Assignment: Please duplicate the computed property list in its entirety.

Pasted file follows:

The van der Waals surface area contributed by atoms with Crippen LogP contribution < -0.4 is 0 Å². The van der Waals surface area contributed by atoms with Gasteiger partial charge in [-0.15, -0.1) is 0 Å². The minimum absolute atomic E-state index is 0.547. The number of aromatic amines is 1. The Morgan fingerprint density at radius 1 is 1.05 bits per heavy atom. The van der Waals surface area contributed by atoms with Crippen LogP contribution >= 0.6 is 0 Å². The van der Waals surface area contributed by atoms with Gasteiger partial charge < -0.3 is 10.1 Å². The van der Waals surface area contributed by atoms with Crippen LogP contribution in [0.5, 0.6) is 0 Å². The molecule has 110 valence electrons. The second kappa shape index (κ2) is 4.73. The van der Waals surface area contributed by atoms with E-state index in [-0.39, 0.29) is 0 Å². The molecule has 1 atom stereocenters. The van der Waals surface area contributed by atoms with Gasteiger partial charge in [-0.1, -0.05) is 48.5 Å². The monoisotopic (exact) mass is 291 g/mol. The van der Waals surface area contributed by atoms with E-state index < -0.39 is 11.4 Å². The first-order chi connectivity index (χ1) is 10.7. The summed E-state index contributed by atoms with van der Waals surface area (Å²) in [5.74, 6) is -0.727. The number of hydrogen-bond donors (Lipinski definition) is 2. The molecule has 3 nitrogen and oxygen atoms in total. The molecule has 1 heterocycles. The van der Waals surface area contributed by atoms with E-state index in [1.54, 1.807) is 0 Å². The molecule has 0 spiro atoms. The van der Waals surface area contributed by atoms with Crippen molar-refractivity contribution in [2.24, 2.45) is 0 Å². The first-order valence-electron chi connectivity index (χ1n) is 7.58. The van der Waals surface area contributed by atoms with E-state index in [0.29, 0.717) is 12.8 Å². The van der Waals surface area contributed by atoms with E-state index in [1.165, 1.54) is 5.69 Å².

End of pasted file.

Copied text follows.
The van der Waals surface area contributed by atoms with Crippen LogP contribution < -0.4 is 0 Å². The van der Waals surface area contributed by atoms with Gasteiger partial charge in [-0.15, -0.1) is 0 Å². The minimum absolute atomic E-state index is 0.547. The number of aromatic amines is 1. The Morgan fingerprint density at radius 1 is 1.05 bits per heavy atom. The van der Waals surface area contributed by atoms with Crippen LogP contribution >= 0.6 is 0 Å². The van der Waals surface area contributed by atoms with Gasteiger partial charge < -0.3 is 10.1 Å². The van der Waals surface area contributed by atoms with Crippen LogP contribution in [0.5, 0.6) is 0 Å². The molecule has 110 valence electrons. The second kappa shape index (κ2) is 4.73. The van der Waals surface area contributed by atoms with E-state index in [-0.39, 0.29) is 0 Å². The molecule has 1 atom stereocenters. The van der Waals surface area contributed by atoms with Gasteiger partial charge in [-0.1, -0.05) is 48.5 Å². The monoisotopic (exact) mass is 291 g/mol. The van der Waals surface area contributed by atoms with E-state index < -0.39 is 11.4 Å². The first-order chi connectivity index (χ1) is 10.7. The summed E-state index contributed by atoms with van der Waals surface area (Å²) in [5.74, 6) is -0.727. The number of hydrogen-bond donors (Lipinski definition) is 2. The molecule has 3 nitrogen and oxygen atoms in total. The molecule has 1 heterocycles. The van der Waals surface area contributed by atoms with E-state index in [1.54, 1.807) is 0 Å². The molecule has 0 spiro atoms. The van der Waals surface area contributed by atoms with Crippen molar-refractivity contribution in [2.24, 2.45) is 0 Å². The first-order valence-electron chi connectivity index (χ1n) is 7.58. The van der Waals surface area contributed by atoms with E-state index in [0.29, 0.717) is 12.8 Å². The van der Waals surface area contributed by atoms with E-state index in [1.165, 1.54) is 5.69 Å².